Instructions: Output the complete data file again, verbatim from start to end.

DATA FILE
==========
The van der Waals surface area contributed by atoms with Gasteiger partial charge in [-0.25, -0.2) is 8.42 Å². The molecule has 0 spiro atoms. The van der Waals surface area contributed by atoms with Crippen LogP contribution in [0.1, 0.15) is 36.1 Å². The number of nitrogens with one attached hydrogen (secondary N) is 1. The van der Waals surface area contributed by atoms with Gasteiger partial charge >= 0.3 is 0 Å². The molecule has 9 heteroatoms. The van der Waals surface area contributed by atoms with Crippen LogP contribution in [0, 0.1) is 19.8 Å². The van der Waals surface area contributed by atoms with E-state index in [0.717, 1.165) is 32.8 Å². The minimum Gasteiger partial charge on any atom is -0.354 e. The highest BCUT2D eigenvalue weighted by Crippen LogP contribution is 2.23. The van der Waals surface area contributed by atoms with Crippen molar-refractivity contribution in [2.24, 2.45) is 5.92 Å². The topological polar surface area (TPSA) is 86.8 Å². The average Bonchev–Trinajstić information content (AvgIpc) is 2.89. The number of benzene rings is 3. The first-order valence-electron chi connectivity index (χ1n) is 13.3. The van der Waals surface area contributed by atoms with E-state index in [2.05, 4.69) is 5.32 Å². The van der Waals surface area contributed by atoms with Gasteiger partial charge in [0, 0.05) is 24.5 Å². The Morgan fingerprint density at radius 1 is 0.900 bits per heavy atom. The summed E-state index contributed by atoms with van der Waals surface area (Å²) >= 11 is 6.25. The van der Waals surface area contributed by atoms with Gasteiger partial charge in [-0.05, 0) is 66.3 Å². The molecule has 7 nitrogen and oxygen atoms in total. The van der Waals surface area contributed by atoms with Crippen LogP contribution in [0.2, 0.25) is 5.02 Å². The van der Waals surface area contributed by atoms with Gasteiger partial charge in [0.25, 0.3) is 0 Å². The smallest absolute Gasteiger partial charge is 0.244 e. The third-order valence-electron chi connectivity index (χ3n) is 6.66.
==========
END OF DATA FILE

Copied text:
The van der Waals surface area contributed by atoms with Gasteiger partial charge in [-0.25, -0.2) is 8.42 Å². The molecule has 0 spiro atoms. The van der Waals surface area contributed by atoms with Crippen LogP contribution in [0.1, 0.15) is 36.1 Å². The number of nitrogens with one attached hydrogen (secondary N) is 1. The van der Waals surface area contributed by atoms with Gasteiger partial charge >= 0.3 is 0 Å². The molecule has 9 heteroatoms. The van der Waals surface area contributed by atoms with Crippen LogP contribution in [0, 0.1) is 19.8 Å². The van der Waals surface area contributed by atoms with E-state index in [0.717, 1.165) is 32.8 Å². The minimum Gasteiger partial charge on any atom is -0.354 e. The highest BCUT2D eigenvalue weighted by Crippen LogP contribution is 2.23. The van der Waals surface area contributed by atoms with Crippen molar-refractivity contribution in [2.24, 2.45) is 5.92 Å². The topological polar surface area (TPSA) is 86.8 Å². The average Bonchev–Trinajstić information content (AvgIpc) is 2.89. The number of benzene rings is 3. The first-order valence-electron chi connectivity index (χ1n) is 13.3. The van der Waals surface area contributed by atoms with E-state index in [2.05, 4.69) is 5.32 Å². The van der Waals surface area contributed by atoms with Gasteiger partial charge in [0, 0.05) is 24.5 Å². The Morgan fingerprint density at radius 1 is 0.900 bits per heavy atom. The summed E-state index contributed by atoms with van der Waals surface area (Å²) >= 11 is 6.25. The van der Waals surface area contributed by atoms with Gasteiger partial charge in [-0.05, 0) is 66.3 Å². The molecule has 7 nitrogen and oxygen atoms in total. The van der Waals surface area contributed by atoms with Crippen LogP contribution in [0.2, 0.25) is 5.02 Å². The van der Waals surface area contributed by atoms with Gasteiger partial charge in [0.25, 0.3) is 0 Å². The smallest absolute Gasteiger partial charge is 0.244 e. The third-order valence-electron chi connectivity index (χ3n) is 6.66.